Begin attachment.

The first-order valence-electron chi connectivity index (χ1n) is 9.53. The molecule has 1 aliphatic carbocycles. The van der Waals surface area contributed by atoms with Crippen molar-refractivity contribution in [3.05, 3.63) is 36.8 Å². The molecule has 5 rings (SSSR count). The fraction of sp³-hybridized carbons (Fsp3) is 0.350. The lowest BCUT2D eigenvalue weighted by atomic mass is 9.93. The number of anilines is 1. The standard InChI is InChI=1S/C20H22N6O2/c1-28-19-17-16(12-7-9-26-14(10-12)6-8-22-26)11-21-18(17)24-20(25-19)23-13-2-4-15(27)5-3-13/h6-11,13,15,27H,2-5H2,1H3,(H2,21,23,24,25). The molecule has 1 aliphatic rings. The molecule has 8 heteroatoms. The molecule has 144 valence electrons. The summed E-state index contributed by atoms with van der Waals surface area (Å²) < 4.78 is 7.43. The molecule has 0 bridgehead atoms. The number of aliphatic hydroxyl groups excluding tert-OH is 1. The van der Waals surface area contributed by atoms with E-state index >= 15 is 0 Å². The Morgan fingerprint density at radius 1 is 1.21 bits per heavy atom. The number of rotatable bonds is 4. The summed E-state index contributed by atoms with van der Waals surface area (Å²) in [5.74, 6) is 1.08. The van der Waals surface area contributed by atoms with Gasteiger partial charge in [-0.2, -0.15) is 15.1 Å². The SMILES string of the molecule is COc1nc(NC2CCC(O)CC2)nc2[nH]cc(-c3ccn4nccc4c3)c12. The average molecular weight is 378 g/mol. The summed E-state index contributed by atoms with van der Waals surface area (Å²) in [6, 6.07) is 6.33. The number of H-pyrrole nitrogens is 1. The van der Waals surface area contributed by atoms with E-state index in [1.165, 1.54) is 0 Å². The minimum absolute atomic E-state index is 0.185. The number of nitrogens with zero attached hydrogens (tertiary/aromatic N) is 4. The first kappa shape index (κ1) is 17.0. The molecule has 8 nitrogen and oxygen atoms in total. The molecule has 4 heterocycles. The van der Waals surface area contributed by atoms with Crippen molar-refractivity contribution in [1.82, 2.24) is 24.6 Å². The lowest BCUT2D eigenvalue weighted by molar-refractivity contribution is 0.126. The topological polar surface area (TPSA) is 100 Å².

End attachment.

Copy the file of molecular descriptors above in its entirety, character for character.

The first-order valence-electron chi connectivity index (χ1n) is 9.53. The molecule has 1 aliphatic carbocycles. The van der Waals surface area contributed by atoms with Crippen molar-refractivity contribution in [3.05, 3.63) is 36.8 Å². The molecule has 5 rings (SSSR count). The fraction of sp³-hybridized carbons (Fsp3) is 0.350. The lowest BCUT2D eigenvalue weighted by atomic mass is 9.93. The number of anilines is 1. The standard InChI is InChI=1S/C20H22N6O2/c1-28-19-17-16(12-7-9-26-14(10-12)6-8-22-26)11-21-18(17)24-20(25-19)23-13-2-4-15(27)5-3-13/h6-11,13,15,27H,2-5H2,1H3,(H2,21,23,24,25). The molecule has 1 aliphatic rings. The molecule has 8 heteroatoms. The molecule has 144 valence electrons. The summed E-state index contributed by atoms with van der Waals surface area (Å²) < 4.78 is 7.43. The molecule has 0 bridgehead atoms. The number of aliphatic hydroxyl groups excluding tert-OH is 1. The van der Waals surface area contributed by atoms with E-state index >= 15 is 0 Å². The Morgan fingerprint density at radius 1 is 1.21 bits per heavy atom. The number of rotatable bonds is 4. The summed E-state index contributed by atoms with van der Waals surface area (Å²) in [5.74, 6) is 1.08. The van der Waals surface area contributed by atoms with Gasteiger partial charge in [-0.2, -0.15) is 15.1 Å². The SMILES string of the molecule is COc1nc(NC2CCC(O)CC2)nc2[nH]cc(-c3ccn4nccc4c3)c12. The average molecular weight is 378 g/mol. The summed E-state index contributed by atoms with van der Waals surface area (Å²) in [6, 6.07) is 6.33. The number of H-pyrrole nitrogens is 1. The van der Waals surface area contributed by atoms with E-state index in [1.165, 1.54) is 0 Å². The minimum absolute atomic E-state index is 0.185. The number of nitrogens with zero attached hydrogens (tertiary/aromatic N) is 4. The first kappa shape index (κ1) is 17.0. The molecule has 8 nitrogen and oxygen atoms in total. The molecule has 4 heterocycles. The van der Waals surface area contributed by atoms with Crippen molar-refractivity contribution in [1.82, 2.24) is 24.6 Å². The lowest BCUT2D eigenvalue weighted by molar-refractivity contribution is 0.126. The topological polar surface area (TPSA) is 100 Å².